So, what are the potential implications of these findings? The fact that the MALDI-TOF technique of mutation detection is not readily available (I don’t know of any commercial lab that uses it) is a limiting factor, but these results highlight that the specific technique for molecular marker detection is critical. Presumably. this is because a significant subset of patients will have only a relatively small proportion of cancer cells exhibiting the mutation in question, and the techniques vary in their sensitivity of detecting small numbers of copies of the mutated genes. These results illustrate that the T790M mutations are not rare prior to the start of EGFR TKI therapy, even if they are difficult to detect with readily available lab techniques, and are associated with a shorter PFS than we see in patients with an activating EGFR mutation and no T790M mutation. Among the small number of patients evaluated here, the clear majority have a T790M mutation after having been treated for a while on EGFR TKI therapy..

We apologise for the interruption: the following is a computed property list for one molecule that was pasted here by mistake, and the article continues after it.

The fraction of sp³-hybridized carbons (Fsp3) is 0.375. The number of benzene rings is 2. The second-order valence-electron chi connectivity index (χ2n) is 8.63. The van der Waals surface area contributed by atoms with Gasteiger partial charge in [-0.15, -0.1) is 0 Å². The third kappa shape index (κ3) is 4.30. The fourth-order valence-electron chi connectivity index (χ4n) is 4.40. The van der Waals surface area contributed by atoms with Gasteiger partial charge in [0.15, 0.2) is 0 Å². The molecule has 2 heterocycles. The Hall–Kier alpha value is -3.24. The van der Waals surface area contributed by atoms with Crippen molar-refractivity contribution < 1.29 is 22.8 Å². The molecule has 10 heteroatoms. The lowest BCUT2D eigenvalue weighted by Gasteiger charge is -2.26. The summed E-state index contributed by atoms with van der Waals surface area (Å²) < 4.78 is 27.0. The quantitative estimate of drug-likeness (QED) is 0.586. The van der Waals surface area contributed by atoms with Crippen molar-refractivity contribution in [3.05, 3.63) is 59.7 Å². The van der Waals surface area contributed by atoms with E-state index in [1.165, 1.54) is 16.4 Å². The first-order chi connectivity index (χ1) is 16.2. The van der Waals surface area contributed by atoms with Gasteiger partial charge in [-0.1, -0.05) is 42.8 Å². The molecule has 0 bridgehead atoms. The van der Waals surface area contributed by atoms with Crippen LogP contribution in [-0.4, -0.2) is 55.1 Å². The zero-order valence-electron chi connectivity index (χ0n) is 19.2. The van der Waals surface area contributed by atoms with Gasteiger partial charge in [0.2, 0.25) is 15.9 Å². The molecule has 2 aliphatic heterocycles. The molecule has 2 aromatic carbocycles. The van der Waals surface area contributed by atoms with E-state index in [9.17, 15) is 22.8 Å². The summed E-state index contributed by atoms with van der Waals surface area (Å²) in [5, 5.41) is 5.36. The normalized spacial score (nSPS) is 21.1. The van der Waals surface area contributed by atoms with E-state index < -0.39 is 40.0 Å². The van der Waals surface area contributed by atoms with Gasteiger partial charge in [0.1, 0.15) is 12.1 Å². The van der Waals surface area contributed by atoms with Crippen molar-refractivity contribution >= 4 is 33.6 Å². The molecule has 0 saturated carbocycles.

But to add some caveats to this work, it’s important to recognize that this research focuses on a relatively small number of Taiwanese patients with a low incidence of smoking, almost entirely patients with adenocarcinomas, amd that our findings, or at least the prevalence of the various mutations, would likely be fundamentally different if looking at a North American or European population. Therefore, I am personally inclined to be cautious before presuming that the findings from this study population apply far more broadly.

Still, the results offer valuable new information and show that patients with an initial T790M mutation can actually still respond to an EGFR TKI, but that we might expect that their duration of response will be shorter. I would say that my own patient’s case was consistent with that, more or less. I presume that her chest disease is driven more by her EGFR activating mutation than the T790M resistance mutation, but that her bone disease is more resistant because the T790M mutation may be present in more copies there.

Perhaps one more piece of the puzzle.